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Ali-X v. New Jersey Department of Corrections


October 2, 2008


On appeal from a Final Determination of the New Jersey Department of Corrections.

Per curiam.


Submitted September 17, 2008

Before Judges Cuff and Baxter.

This is an appeal from a June 15, 2007 final agency decision of the New Jersey Department of Corrections (DOC), in which DOC imposed disciplinary sanctions upon East Jersey State Prison inmate Kaseem Ali-X pursuant to N.J.A.C. 10A:4-4.1(a). The hearing officer found Ali-X guilty of committing prohibited act .013, unauthorized physical contact with a staff member. After finding Ali-X guilty of the .013 charge, the hearing officer recommended a sanction of credit for the time Ali-X served in pre-hearing detention, which amounted to eighteen days. Ali-X appealed the hearing officer's unfavorable decision to the prison Administrator, who on June 15, 2007, affirmed the guilty finding and the sanction that had been imposed by the hearing officer. We affirm.


Ali-X was accused of flinging medicine packets at a nurse in the prison pharmacy area. Nurse April Lawrence alleged that on May 24, 2007, Ali-X assaulted her by throwing his medication packets at her, hitting her in the chest. Ali-X denied that allegation and insisted that his conduct was limited to a verbal exchange. According to Ali-X, Lawrence's accusation was not credible because she did not report the incident until forty minutes had elapsed. He also maintained that Sgt. Cappozoli could not possibly have observed Nurse Lawrence picking up the medication packets from the floor, as he claimed, because a fifty-inch high wall separated the two.

On appeal, Ali-X argues that the final agency decision should be reversed because: 1) his due process rights were violated when DOC failed to adjudicate the charge within a reasonable time; and 2) the agency decision was not supported by substantial credible evidence in the record.


We turn first to Ali-X's contention that the adjudicatory hearing was unreasonably delayed. The record reflects that the hearing was initially scheduled for May 29, 2007, which was five days after the May 24, 2007 incident allegedly occurred. The five-day interval was attributable to the intervening Memorial Day weekend. On May 29, 2007, the hearing began but was continued until May 31, 2007, in order to afford DOC the opportunity to obtain a further statement from Sgt. Cappozoli. The hearing resumed on May 31, 2007, and was again continued because Ali-X requested a postponement to determine if he wanted confrontation of the DOC witnesses. The hearing re-commenced on June 11, 2007 and concluded that day. At the hearings, Ali-X did not call any witnesses or cross-examine any of the adverse witnesses. At his request, DOC provided a counsel substitute.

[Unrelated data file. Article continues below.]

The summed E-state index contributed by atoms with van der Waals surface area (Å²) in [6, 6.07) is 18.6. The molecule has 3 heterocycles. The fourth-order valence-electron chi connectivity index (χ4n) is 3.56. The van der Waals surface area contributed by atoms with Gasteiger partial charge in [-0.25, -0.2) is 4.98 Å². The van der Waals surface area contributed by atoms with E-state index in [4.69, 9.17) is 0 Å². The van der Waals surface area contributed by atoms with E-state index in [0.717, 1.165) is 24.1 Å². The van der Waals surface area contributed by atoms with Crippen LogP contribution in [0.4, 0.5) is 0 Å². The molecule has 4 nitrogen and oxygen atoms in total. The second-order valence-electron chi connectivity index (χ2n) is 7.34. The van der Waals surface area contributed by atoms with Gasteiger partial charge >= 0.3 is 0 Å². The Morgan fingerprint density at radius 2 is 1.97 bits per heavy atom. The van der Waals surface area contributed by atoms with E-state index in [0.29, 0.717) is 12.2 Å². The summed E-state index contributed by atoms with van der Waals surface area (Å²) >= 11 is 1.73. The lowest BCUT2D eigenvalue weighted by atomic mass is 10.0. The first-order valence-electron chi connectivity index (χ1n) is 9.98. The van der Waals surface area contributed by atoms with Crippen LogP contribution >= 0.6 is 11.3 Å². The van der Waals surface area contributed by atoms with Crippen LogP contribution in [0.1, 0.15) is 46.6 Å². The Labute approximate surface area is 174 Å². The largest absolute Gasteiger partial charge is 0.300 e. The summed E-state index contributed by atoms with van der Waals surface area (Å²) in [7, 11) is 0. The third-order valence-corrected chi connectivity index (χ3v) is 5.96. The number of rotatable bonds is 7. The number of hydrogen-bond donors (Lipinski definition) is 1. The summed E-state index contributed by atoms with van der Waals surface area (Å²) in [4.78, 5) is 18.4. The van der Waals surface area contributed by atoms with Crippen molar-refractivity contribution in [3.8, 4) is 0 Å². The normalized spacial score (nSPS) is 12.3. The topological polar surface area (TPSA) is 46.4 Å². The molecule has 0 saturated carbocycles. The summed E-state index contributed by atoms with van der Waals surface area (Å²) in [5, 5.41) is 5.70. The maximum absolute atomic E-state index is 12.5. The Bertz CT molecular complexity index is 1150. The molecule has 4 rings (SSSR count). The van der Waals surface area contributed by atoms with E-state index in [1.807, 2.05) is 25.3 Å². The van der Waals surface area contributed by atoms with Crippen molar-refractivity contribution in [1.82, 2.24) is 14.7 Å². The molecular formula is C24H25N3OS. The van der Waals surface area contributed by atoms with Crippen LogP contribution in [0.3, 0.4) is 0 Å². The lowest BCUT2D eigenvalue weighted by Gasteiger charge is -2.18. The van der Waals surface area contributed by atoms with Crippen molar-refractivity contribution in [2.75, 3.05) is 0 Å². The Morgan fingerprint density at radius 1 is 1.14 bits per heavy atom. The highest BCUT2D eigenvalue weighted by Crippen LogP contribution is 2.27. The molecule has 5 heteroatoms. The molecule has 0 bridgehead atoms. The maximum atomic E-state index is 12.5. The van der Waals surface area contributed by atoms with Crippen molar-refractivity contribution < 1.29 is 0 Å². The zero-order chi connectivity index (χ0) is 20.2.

We conclude the time that elapsed between the alleged event and the final hearing, eighteen days, was not unreasonably long nor was it a denial of Ali-X's due process rights. The reasons for that delay are legitimate, and were caused, at least in part, by Ali-X's own request for an adjournment to consider whether he wished to confront the adverse witnesses. As N.J.A.C. 10A:4-9.9 provides, delay alone does not mandate dismissal of the charge. Here, where the delays were reasonable and did not interfere with Ali-X's ability to prepare a defense, the eighteen-day period that elapsed does not warrant dismissal of the charge. We therefore reject the claim Ali-X advances in Point I.


In Point II, Ali-X argues that the evidence did not support the charge of unauthorized physical contact with a staff member. The facts are largely uncontested. The issue is whether Ali-X merely pushed the packets away from him or did so in a manner that caused the packets to come into physical contact with the nurse. Our scope of review is a narrow one, and Ali-X's contentions are reviewed in accordance with that standard. We must affirm unless the agency's decision was arbitrary, unreasonable, unsupported by credible evidence in the record or contrary to law. Henry v. Rahway State Prison, 81 N.J. 571, 579-80 (1980).

Here, contrary to Ali-X's arguments, we are satisfied that the finding that he engaged in unauthorized physical contact with Nurse Lawrence is supported by substantial credible evidence in the record. The hearing officer reviewed the disciplinary report, the written statement provided by Sgt. Cappozoli, an Operation report as well as the written statement from Nurse Lawrence herself. The hearing officer also considered Ali-X's acknowledgment that he did engage in a verbal confrontation with the nurse. The hearing officer was required to determine which side was more credible; he did so.

So long as substantial evidence in the record supports the agency's conclusions, the existence of other interpretations of the evidence is of no moment. Ibid. Accordingly, we reject Ali-X's contention that the evidence in the record did not support the result the hearing officer, and later the Administrator, reached.



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